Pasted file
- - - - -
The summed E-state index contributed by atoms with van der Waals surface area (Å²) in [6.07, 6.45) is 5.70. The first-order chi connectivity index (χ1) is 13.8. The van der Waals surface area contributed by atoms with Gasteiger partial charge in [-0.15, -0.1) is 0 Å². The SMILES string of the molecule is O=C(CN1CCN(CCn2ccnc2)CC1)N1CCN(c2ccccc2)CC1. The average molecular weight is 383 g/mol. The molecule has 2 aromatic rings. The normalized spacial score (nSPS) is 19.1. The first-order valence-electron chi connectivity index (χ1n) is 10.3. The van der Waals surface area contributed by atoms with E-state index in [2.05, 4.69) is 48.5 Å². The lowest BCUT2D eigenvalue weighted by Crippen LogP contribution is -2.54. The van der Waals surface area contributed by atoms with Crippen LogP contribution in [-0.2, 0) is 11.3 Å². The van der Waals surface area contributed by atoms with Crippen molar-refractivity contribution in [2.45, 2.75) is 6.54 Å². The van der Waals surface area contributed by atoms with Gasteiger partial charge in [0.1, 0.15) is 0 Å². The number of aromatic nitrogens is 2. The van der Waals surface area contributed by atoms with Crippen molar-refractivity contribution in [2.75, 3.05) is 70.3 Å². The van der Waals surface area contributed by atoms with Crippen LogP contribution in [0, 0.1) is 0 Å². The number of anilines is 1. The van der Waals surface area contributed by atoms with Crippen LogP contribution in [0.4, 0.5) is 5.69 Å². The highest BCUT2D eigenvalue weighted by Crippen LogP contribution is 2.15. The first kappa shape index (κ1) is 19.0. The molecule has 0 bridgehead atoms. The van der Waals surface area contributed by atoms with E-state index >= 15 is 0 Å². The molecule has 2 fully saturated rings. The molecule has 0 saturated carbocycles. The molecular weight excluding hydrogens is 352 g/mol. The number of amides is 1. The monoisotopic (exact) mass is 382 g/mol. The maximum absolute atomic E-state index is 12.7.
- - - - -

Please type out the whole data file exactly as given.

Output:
The summed E-state index contributed by atoms with van der Waals surface area (Å²) in [6.07, 6.45) is 5.70. The first-order chi connectivity index (χ1) is 13.8. The van der Waals surface area contributed by atoms with Gasteiger partial charge in [-0.15, -0.1) is 0 Å². The SMILES string of the molecule is O=C(CN1CCN(CCn2ccnc2)CC1)N1CCN(c2ccccc2)CC1. The average molecular weight is 383 g/mol. The molecule has 2 aromatic rings. The normalized spacial score (nSPS) is 19.1. The first-order valence-electron chi connectivity index (χ1n) is 10.3. The van der Waals surface area contributed by atoms with E-state index in [2.05, 4.69) is 48.5 Å². The lowest BCUT2D eigenvalue weighted by Crippen LogP contribution is -2.54. The van der Waals surface area contributed by atoms with Crippen LogP contribution in [-0.2, 0) is 11.3 Å². The van der Waals surface area contributed by atoms with Crippen molar-refractivity contribution in [2.45, 2.75) is 6.54 Å². The van der Waals surface area contributed by atoms with Gasteiger partial charge in [0.1, 0.15) is 0 Å². The number of aromatic nitrogens is 2. The van der Waals surface area contributed by atoms with Crippen molar-refractivity contribution in [2.75, 3.05) is 70.3 Å². The van der Waals surface area contributed by atoms with Crippen LogP contribution in [0, 0.1) is 0 Å². The number of anilines is 1. The van der Waals surface area contributed by atoms with Crippen LogP contribution in [0.4, 0.5) is 5.69 Å². The highest BCUT2D eigenvalue weighted by Crippen LogP contribution is 2.15. The first kappa shape index (κ1) is 19.0. The molecule has 0 bridgehead atoms. The van der Waals surface area contributed by atoms with E-state index >= 15 is 0 Å². The molecule has 2 fully saturated rings. The molecule has 0 saturated carbocycles. The molecular weight excluding hydrogens is 352 g/mol. The number of amides is 1. The monoisotopic (exact) mass is 382 g/mol. The maximum absolute atomic E-state index is 12.7.